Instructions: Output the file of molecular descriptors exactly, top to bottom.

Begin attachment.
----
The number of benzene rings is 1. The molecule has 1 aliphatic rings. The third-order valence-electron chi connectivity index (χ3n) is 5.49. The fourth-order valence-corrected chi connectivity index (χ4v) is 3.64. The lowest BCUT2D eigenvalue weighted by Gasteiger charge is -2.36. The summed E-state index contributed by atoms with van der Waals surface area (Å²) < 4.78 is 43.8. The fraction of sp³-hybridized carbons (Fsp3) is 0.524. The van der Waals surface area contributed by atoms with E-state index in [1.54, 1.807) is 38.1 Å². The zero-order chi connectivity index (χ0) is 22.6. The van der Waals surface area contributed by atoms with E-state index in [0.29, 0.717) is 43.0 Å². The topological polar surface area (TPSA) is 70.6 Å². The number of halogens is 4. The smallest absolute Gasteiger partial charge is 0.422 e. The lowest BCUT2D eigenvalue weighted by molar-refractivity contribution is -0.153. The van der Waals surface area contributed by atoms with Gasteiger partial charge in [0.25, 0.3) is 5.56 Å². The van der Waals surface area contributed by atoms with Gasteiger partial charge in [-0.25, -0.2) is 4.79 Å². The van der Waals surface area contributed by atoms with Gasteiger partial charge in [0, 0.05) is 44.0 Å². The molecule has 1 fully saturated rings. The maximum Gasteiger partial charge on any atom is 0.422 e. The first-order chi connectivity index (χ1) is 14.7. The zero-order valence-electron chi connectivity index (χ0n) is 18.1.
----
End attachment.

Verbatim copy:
The number of benzene rings is 1. The molecule has 1 aliphatic rings. The third-order valence-electron chi connectivity index (χ3n) is 5.49. The fourth-order valence-corrected chi connectivity index (χ4v) is 3.64. The lowest BCUT2D eigenvalue weighted by Gasteiger charge is -2.36. The summed E-state index contributed by atoms with van der Waals surface area (Å²) < 4.78 is 43.8. The fraction of sp³-hybridized carbons (Fsp3) is 0.524. The van der Waals surface area contributed by atoms with E-state index in [1.54, 1.807) is 38.1 Å². The zero-order chi connectivity index (χ0) is 22.6. The van der Waals surface area contributed by atoms with E-state index in [0.29, 0.717) is 43.0 Å². The topological polar surface area (TPSA) is 70.6 Å². The number of halogens is 4. The smallest absolute Gasteiger partial charge is 0.422 e. The lowest BCUT2D eigenvalue weighted by molar-refractivity contribution is -0.153. The van der Waals surface area contributed by atoms with Gasteiger partial charge in [0.25, 0.3) is 5.56 Å². The van der Waals surface area contributed by atoms with Gasteiger partial charge in [-0.25, -0.2) is 4.79 Å². The van der Waals surface area contributed by atoms with Gasteiger partial charge in [0, 0.05) is 44.0 Å². The molecule has 1 fully saturated rings. The maximum Gasteiger partial charge on any atom is 0.422 e. The first-order chi connectivity index (χ1) is 14.7. The zero-order valence-electron chi connectivity index (χ0n) is 18.1.